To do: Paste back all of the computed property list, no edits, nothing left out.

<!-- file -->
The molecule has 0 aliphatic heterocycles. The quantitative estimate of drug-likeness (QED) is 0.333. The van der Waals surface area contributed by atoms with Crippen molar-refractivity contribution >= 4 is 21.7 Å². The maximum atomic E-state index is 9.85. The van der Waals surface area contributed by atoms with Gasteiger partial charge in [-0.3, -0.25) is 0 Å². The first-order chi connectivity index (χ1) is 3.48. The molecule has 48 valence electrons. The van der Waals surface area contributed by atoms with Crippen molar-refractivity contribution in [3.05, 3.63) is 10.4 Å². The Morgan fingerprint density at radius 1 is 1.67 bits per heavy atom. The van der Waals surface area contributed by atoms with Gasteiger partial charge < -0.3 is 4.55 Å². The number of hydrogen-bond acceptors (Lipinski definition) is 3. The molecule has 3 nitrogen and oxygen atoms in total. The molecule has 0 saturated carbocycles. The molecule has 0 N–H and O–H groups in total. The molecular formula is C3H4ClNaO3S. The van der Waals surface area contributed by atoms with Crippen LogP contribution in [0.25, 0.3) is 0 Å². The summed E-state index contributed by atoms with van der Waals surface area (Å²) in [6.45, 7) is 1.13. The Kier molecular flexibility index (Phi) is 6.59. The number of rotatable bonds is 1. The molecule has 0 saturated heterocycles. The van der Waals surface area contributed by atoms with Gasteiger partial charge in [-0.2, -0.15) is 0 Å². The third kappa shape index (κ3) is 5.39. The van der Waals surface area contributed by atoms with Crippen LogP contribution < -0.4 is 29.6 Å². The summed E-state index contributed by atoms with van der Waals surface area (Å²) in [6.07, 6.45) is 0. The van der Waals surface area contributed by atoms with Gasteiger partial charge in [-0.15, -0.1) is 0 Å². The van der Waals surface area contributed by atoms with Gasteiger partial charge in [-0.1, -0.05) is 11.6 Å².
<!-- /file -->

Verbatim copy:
The molecule has 0 aliphatic heterocycles. The quantitative estimate of drug-likeness (QED) is 0.333. The van der Waals surface area contributed by atoms with Crippen molar-refractivity contribution >= 4 is 21.7 Å². The maximum atomic E-state index is 9.85. The van der Waals surface area contributed by atoms with Gasteiger partial charge in [-0.3, -0.25) is 0 Å². The first-order chi connectivity index (χ1) is 3.48. The molecule has 48 valence electrons. The van der Waals surface area contributed by atoms with Crippen molar-refractivity contribution in [3.05, 3.63) is 10.4 Å². The Morgan fingerprint density at radius 1 is 1.67 bits per heavy atom. The van der Waals surface area contributed by atoms with Gasteiger partial charge < -0.3 is 4.55 Å². The number of hydrogen-bond acceptors (Lipinski definition) is 3. The molecule has 3 nitrogen and oxygen atoms in total. The molecule has 0 saturated carbocycles. The molecule has 0 N–H and O–H groups in total. The molecular formula is C3H4ClNaO3S. The van der Waals surface area contributed by atoms with Crippen LogP contribution in [0.25, 0.3) is 0 Å². The summed E-state index contributed by atoms with van der Waals surface area (Å²) in [6.45, 7) is 1.13. The Kier molecular flexibility index (Phi) is 6.59. The number of rotatable bonds is 1. The molecule has 0 saturated heterocycles. The van der Waals surface area contributed by atoms with Gasteiger partial charge in [-0.2, -0.15) is 0 Å². The third kappa shape index (κ3) is 5.39. The van der Waals surface area contributed by atoms with Crippen LogP contribution < -0.4 is 29.6 Å². The summed E-state index contributed by atoms with van der Waals surface area (Å²) in [6.07, 6.45) is 0. The van der Waals surface area contributed by atoms with Gasteiger partial charge in [-0.15, -0.1) is 0 Å². The van der Waals surface area contributed by atoms with Gasteiger partial charge in [-0.1, -0.05) is 11.6 Å².